Just ask any ex pro over 40 about the butterflies and he’ll know what you mean. The last 40k of a race used to be the best place to look for the so called “butterflies.” These weren’t the nerves racer’s felt coming up to the hectic and dangerous sprint, nor the visions they saw in a hypoglycaemic haze. “Butterflies” were what the racers called the silver packets containing pills and powders which the riders gobbled down to put something back in the legs, and take something out of the head. Once they’d charged up, the riders weren’t so stupid as to take the evidence with them and they left the silver foil packs to flap away in the wind. Like a swarm of tiny creatures, the packets fluttered briefly in the air before falling to the ground and their eventual demise under the churning wheels of those who perpetually chase the “chargeurs.” Perhaps their butterflies had already been set free, on a big climb or closing a gap for the team leader, or perhaps that day they were racing à l’eau Claire – and as a result not racing at all but merely struggling to survive.
Come into the last 40k of a race today – or woe betide the last 10k of a “sportive” – and it’s not so much a few fluttering butterflies as a flock of colourful hummingbirds seemingly struck down by some kind of poisonous gas. All over the sides of the road lie discarded wrappers, half-eaten gels, and tossed bidons. Throwing your bottle to a spectator is one thing, it’s a way to reach out and touch someone; I still recall watching my first tour of Britain, and I still have the bottles. However, throwing non-biodegradable foil wrappers into the hedgerows of a town which has been kind enough to close it’s roads to allow you and 9000 other dentists to ride (not race) your bikes 100 miles in 7-1/2 hours is not pro, it’s not classy, and it’s not acceptable.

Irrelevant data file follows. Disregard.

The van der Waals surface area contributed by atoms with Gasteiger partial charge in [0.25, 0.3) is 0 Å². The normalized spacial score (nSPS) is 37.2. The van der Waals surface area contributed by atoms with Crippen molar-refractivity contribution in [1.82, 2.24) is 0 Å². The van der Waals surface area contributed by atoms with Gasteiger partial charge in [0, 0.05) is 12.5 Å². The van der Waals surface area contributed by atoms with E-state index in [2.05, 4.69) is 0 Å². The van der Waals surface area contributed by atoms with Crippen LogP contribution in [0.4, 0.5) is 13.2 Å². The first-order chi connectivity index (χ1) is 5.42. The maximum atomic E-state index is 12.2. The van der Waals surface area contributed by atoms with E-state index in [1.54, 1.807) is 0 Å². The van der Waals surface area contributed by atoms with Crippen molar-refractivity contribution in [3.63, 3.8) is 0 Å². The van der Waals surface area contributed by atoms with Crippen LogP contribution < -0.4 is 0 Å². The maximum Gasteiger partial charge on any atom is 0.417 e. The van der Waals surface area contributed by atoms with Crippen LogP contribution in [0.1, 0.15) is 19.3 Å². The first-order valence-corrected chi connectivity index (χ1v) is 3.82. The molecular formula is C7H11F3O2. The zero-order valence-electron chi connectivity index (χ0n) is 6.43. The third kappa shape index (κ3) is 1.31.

I’ve heard all the counter arguments: “It makes everything else in my pockets sticky.” “I can’t reach around to put gels away, so I tuck them in my shorts [or even worse tape them to the top tube] then throw away the wrapper.” “I was going to come back for it.” Rubbish. If you lack the co-ordination to a) consume a gel in its entirety so that it doesn’t leave goop all over your pocket or b) access all your pockets, then you need to seriously reconsider your position on the bike, or indeed your choice of hobby. And no, you were not coming back for it, because if you had the energy to ride 10k back and pick up your gel then you most likely had the energy to pocket it in the first place.
Now if you really must keep wrappers separate, there are some pretty cool jerseys out there (including the maillot jaune) which let you do that. Frankly, I’ve always had a pretty high level of success popping used wrappers in between my jersey and shorts at the back. If I get sticky, its not the end of the world, I like to shower after races anyway. I hope you do as well.
You can reuse your wrappers as well. I’ve saved many a ride with a foil boot for my tyre but you could also make a cool bag. I’d love to see more gel companies working on reusable flasks (credit to Hammer, they make one) or biodegradable packaging (credit to bananas – the original and the best biodegradable high potassium sucrose/fructose mix energy product) but this will only happen if consumers start showing the slightest modicum of concern.
With races increasingly struggling to get authorization from local councils and promoters finding higher and higher levels of opposition from localities, this kind of thing IS becoming an issue for our sport. I saw a racer get a time penalty for dropping a wrapper last year. He complained and the whole peloton turned on him. This is the kind of collective condemnation of anti-social behavior which society relies upon, so next time you start seeing the butterflies, let fly yourself.